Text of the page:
Lindsey Costantini, Ph.D.

    Lineberger Cancer Center


    Albert Einstein College of Medicine, Anatomy & Structural Biology


    Blossom Damania, Ph.D. and Jack Griffith, Ph.D.


My dedication to science has led me on a journey from my small seaside hometown to the University of Connecticut, then Albert Einstein College of Medicine and most recently to the University of North Carolina at Chapel Hill. As a SPIRE postdoctoral fellow I am a step closer to achieving my long term career goal to combine my research interests with my commitment to teaching.

After receiving my bachelor’s degree from UCONN I continued in the master’s program. Doing so gave me the unique perspective of teaching a course I had previously taken as an undergraduate. Teaching forced me to master a subject and, more importantly, synthesize information into a coherent and transmittable message. For this reason, I believe that constructing opportunities for students to teach each other enables them to gain the greatest command of the material as well as retain a lasting knowledge. My previous teaching experiences have provided a valuable foundation. I hope to build on my foundation and I believe the SPIRE program’s training will further shape the teacher I will become.

Following my time at UCONN, I continued my scientific training at Einstein. I completed my doctoral research under the mentorship of Dr. Erik Lee Snapp. In the Snapp lab, live cell imaging techniques are utilized to investigate how stress induces changes to the cellular environment of the endoplasmic reticulum. To measure changes in stress, fluorescent proteins are targeted to the eukaryotic secretory pathway. However, I have shown that when fluorescent proteins are localized within chemically distinct subcellular organelles, many commonly available fluorescent proteins become unreliable for quantitative imaging applications. By successfully re-engineering and optimizing several fluorescent proteins, using a directed molecular evolution approach, I have created a palette of fluorescent proteins suitable for use in diverse cellular environments. During my graduate studies I obtained a strong cell biology background and significant expertise in fluorescence microscopy.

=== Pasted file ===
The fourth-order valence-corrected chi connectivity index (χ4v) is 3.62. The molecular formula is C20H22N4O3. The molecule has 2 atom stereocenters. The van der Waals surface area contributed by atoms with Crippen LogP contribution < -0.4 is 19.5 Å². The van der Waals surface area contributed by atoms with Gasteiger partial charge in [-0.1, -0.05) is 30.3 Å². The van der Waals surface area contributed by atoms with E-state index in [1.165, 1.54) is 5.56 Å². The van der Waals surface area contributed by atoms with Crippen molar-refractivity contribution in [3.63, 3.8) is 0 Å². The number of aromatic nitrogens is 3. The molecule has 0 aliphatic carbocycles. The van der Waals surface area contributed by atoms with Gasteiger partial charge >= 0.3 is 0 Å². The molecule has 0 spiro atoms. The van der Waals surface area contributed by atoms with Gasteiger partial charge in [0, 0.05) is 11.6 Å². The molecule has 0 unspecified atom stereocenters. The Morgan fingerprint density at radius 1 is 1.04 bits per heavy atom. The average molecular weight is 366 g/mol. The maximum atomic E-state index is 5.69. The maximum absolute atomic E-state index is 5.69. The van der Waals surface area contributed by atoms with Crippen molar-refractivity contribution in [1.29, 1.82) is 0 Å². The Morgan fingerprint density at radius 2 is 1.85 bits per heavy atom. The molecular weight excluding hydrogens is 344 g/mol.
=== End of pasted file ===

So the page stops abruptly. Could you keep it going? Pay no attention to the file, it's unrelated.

As a SPIRE scholar, I eagerly approach opportunities to develop my teaching skills while advancing my scientific knowledge. Under the co-mentorship of Drs. Blossom Damania and Jack Griffith I will study the replication machinery of Kaposi’s sarcoma-associated herpesvirus (KSHV). I hope to translate my deep enthusiasm for science to students in the classroom and as a research mentor



  • Fall 2016
    • Introduction to Human Viruses and Viral Pathogenesis, North Carolina Central University
    Spring 2016
    • Molecular Biology of Cells, North Carolina Central University


  • Host KM- Jacobs SR- West JA- Zhang Z- Costantini LM- Stopford CM- Dittmer DP- Damania B. 2017. Kaposi's Sarcoma-Associated Herpesvirus Increases PD-L1 and Proinflammatory Cytokine Expression in Human Monocytes.. mBio. Oct 10;8(5).